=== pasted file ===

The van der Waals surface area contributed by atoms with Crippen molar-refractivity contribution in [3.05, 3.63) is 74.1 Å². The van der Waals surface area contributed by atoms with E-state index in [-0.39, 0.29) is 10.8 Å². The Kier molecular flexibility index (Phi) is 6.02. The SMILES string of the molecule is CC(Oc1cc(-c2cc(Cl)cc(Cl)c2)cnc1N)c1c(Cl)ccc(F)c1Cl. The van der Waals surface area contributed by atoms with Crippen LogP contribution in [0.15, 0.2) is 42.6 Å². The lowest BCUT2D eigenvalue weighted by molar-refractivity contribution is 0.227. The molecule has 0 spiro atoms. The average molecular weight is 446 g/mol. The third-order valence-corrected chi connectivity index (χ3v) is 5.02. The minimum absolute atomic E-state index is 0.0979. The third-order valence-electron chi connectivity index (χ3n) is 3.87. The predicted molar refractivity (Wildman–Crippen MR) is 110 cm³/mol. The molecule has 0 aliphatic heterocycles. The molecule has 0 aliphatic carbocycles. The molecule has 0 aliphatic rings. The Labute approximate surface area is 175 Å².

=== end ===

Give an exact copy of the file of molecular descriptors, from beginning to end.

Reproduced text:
The van der Waals surface area contributed by atoms with Crippen molar-refractivity contribution in [3.05, 3.63) is 74.1 Å². The van der Waals surface area contributed by atoms with E-state index in [-0.39, 0.29) is 10.8 Å². The Kier molecular flexibility index (Phi) is 6.02. The SMILES string of the molecule is CC(Oc1cc(-c2cc(Cl)cc(Cl)c2)cnc1N)c1c(Cl)ccc(F)c1Cl. The van der Waals surface area contributed by atoms with Crippen LogP contribution in [0.15, 0.2) is 42.6 Å². The lowest BCUT2D eigenvalue weighted by molar-refractivity contribution is 0.227. The molecule has 0 spiro atoms. The average molecular weight is 446 g/mol. The third-order valence-corrected chi connectivity index (χ3v) is 5.02. The minimum absolute atomic E-state index is 0.0979. The third-order valence-electron chi connectivity index (χ3n) is 3.87. The predicted molar refractivity (Wildman–Crippen MR) is 110 cm³/mol. The molecule has 0 aliphatic heterocycles. The molecule has 0 aliphatic carbocycles. The molecule has 0 aliphatic rings. The Labute approximate surface area is 175 Å².